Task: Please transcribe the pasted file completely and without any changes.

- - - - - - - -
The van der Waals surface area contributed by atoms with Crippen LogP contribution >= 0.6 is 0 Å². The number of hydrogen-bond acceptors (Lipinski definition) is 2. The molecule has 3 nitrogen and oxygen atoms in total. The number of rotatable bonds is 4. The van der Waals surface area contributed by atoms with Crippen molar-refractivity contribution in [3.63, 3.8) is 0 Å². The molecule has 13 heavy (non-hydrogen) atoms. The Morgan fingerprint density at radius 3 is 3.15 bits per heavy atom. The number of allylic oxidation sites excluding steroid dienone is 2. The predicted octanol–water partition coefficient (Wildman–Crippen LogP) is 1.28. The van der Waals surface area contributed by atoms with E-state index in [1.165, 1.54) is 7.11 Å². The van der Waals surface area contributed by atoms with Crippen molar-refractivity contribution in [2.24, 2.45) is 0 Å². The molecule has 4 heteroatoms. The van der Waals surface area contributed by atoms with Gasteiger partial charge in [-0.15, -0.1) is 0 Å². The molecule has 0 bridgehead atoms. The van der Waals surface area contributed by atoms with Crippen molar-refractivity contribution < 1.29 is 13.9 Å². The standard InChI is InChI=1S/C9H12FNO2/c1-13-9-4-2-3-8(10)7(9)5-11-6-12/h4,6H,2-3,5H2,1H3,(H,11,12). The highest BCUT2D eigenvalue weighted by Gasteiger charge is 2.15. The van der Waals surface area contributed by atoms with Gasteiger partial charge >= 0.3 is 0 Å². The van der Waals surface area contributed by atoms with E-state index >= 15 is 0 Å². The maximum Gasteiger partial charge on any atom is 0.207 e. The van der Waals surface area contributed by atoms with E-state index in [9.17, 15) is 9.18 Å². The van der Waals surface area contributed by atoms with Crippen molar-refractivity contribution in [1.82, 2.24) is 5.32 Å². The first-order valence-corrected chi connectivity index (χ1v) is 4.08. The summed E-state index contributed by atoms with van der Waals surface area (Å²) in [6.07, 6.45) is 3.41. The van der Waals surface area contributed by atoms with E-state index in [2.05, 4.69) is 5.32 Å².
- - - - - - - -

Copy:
The van der Waals surface area contributed by atoms with Crippen LogP contribution >= 0.6 is 0 Å². The number of hydrogen-bond acceptors (Lipinski definition) is 2. The molecule has 3 nitrogen and oxygen atoms in total. The number of rotatable bonds is 4. The van der Waals surface area contributed by atoms with Crippen molar-refractivity contribution in [3.63, 3.8) is 0 Å². The molecule has 13 heavy (non-hydrogen) atoms. The Morgan fingerprint density at radius 3 is 3.15 bits per heavy atom. The number of allylic oxidation sites excluding steroid dienone is 2. The predicted octanol–water partition coefficient (Wildman–Crippen LogP) is 1.28. The van der Waals surface area contributed by atoms with E-state index in [1.165, 1.54) is 7.11 Å². The van der Waals surface area contributed by atoms with Crippen molar-refractivity contribution in [2.24, 2.45) is 0 Å². The molecule has 4 heteroatoms. The van der Waals surface area contributed by atoms with Gasteiger partial charge in [-0.15, -0.1) is 0 Å². The molecule has 0 bridgehead atoms. The van der Waals surface area contributed by atoms with Crippen molar-refractivity contribution < 1.29 is 13.9 Å². The standard InChI is InChI=1S/C9H12FNO2/c1-13-9-4-2-3-8(10)7(9)5-11-6-12/h4,6H,2-3,5H2,1H3,(H,11,12). The highest BCUT2D eigenvalue weighted by Gasteiger charge is 2.15. The van der Waals surface area contributed by atoms with Gasteiger partial charge >= 0.3 is 0 Å². The van der Waals surface area contributed by atoms with E-state index >= 15 is 0 Å². The maximum Gasteiger partial charge on any atom is 0.207 e. The van der Waals surface area contributed by atoms with E-state index in [9.17, 15) is 9.18 Å². The van der Waals surface area contributed by atoms with Crippen molar-refractivity contribution in [1.82, 2.24) is 5.32 Å². The first-order valence-corrected chi connectivity index (χ1v) is 4.08. The summed E-state index contributed by atoms with van der Waals surface area (Å²) in [6.07, 6.45) is 3.41. The van der Waals surface area contributed by atoms with E-state index in [2.05, 4.69) is 5.32 Å².